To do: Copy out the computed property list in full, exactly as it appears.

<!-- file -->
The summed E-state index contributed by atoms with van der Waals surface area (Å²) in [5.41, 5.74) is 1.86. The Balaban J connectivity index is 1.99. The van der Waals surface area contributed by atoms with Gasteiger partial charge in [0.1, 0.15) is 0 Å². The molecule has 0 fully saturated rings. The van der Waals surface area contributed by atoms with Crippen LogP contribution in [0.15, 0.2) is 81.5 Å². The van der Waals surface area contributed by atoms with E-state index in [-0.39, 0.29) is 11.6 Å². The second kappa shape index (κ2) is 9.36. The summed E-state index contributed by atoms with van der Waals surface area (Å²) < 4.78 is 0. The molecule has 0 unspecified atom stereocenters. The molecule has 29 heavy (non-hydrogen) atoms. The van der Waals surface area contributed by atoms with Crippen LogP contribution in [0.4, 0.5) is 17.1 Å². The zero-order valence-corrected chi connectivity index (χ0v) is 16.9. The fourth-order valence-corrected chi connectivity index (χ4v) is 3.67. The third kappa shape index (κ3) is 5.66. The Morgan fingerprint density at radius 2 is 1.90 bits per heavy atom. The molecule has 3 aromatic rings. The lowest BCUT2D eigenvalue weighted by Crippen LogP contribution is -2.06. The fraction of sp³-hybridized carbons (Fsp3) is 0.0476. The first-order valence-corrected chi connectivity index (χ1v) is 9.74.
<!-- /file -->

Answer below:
The summed E-state index contributed by atoms with van der Waals surface area (Å²) in [5.41, 5.74) is 1.86. The Balaban J connectivity index is 1.99. The van der Waals surface area contributed by atoms with Gasteiger partial charge in [0.1, 0.15) is 0 Å². The molecule has 0 fully saturated rings. The van der Waals surface area contributed by atoms with Crippen LogP contribution in [0.15, 0.2) is 81.5 Å². The van der Waals surface area contributed by atoms with E-state index in [-0.39, 0.29) is 11.6 Å². The second kappa shape index (κ2) is 9.36. The summed E-state index contributed by atoms with van der Waals surface area (Å²) < 4.78 is 0. The molecule has 0 unspecified atom stereocenters. The molecule has 29 heavy (non-hydrogen) atoms. The van der Waals surface area contributed by atoms with Crippen LogP contribution in [0.4, 0.5) is 17.1 Å². The zero-order valence-corrected chi connectivity index (χ0v) is 16.9. The fourth-order valence-corrected chi connectivity index (χ4v) is 3.67. The third kappa shape index (κ3) is 5.66. The Morgan fingerprint density at radius 2 is 1.90 bits per heavy atom. The molecule has 3 aromatic rings. The lowest BCUT2D eigenvalue weighted by Crippen LogP contribution is -2.06. The fraction of sp³-hybridized carbons (Fsp3) is 0.0476. The first-order valence-corrected chi connectivity index (χ1v) is 9.74.